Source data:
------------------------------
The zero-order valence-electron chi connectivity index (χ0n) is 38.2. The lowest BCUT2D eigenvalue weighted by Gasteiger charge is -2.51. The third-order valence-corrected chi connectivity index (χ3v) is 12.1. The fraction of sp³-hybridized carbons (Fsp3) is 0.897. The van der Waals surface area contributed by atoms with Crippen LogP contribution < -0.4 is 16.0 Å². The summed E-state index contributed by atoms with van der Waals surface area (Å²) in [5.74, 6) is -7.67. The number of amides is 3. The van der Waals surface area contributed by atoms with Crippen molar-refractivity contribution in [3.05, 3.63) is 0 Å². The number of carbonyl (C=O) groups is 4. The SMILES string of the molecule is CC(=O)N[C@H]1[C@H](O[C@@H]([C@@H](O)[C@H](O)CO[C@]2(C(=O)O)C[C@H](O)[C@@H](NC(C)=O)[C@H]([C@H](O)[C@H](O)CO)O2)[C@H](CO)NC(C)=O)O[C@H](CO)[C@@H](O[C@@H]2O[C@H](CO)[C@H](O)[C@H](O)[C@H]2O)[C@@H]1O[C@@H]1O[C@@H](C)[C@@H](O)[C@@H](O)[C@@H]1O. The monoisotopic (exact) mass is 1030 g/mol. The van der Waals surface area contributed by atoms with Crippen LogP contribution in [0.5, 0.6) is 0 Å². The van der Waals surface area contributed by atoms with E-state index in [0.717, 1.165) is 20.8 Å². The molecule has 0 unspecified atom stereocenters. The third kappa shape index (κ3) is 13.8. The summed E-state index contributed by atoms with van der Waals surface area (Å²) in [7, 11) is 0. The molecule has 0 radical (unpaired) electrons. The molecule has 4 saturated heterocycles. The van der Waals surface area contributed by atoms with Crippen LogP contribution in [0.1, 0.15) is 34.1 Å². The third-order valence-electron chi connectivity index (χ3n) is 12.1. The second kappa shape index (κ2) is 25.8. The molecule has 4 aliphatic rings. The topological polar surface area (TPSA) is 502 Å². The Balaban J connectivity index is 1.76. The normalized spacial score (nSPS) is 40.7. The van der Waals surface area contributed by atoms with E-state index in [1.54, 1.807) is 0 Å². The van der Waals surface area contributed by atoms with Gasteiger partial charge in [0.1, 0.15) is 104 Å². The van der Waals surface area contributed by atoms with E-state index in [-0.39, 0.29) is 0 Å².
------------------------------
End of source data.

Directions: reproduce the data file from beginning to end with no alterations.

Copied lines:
The zero-order valence-electron chi connectivity index (χ0n) is 38.2. The lowest BCUT2D eigenvalue weighted by Gasteiger charge is -2.51. The third-order valence-corrected chi connectivity index (χ3v) is 12.1. The fraction of sp³-hybridized carbons (Fsp3) is 0.897. The van der Waals surface area contributed by atoms with Crippen LogP contribution < -0.4 is 16.0 Å². The summed E-state index contributed by atoms with van der Waals surface area (Å²) in [5.74, 6) is -7.67. The number of amides is 3. The van der Waals surface area contributed by atoms with Crippen molar-refractivity contribution in [3.05, 3.63) is 0 Å². The number of carbonyl (C=O) groups is 4. The SMILES string of the molecule is CC(=O)N[C@H]1[C@H](O[C@@H]([C@@H](O)[C@H](O)CO[C@]2(C(=O)O)C[C@H](O)[C@@H](NC(C)=O)[C@H]([C@H](O)[C@H](O)CO)O2)[C@H](CO)NC(C)=O)O[C@H](CO)[C@@H](O[C@@H]2O[C@H](CO)[C@H](O)[C@H](O)[C@H]2O)[C@@H]1O[C@@H]1O[C@@H](C)[C@@H](O)[C@@H](O)[C@@H]1O. The monoisotopic (exact) mass is 1030 g/mol. The van der Waals surface area contributed by atoms with Crippen LogP contribution in [0.5, 0.6) is 0 Å². The van der Waals surface area contributed by atoms with E-state index in [0.717, 1.165) is 20.8 Å². The molecule has 0 unspecified atom stereocenters. The third kappa shape index (κ3) is 13.8. The summed E-state index contributed by atoms with van der Waals surface area (Å²) in [7, 11) is 0. The molecule has 0 radical (unpaired) electrons. The molecule has 4 saturated heterocycles. The van der Waals surface area contributed by atoms with Crippen LogP contribution in [0.1, 0.15) is 34.1 Å². The third-order valence-electron chi connectivity index (χ3n) is 12.1. The second kappa shape index (κ2) is 25.8. The molecule has 4 aliphatic rings. The topological polar surface area (TPSA) is 502 Å². The Balaban J connectivity index is 1.76. The normalized spacial score (nSPS) is 40.7. The van der Waals surface area contributed by atoms with E-state index in [1.54, 1.807) is 0 Å². The van der Waals surface area contributed by atoms with Gasteiger partial charge in [0.1, 0.15) is 104 Å². The van der Waals surface area contributed by atoms with E-state index in [-0.39, 0.29) is 0 Å².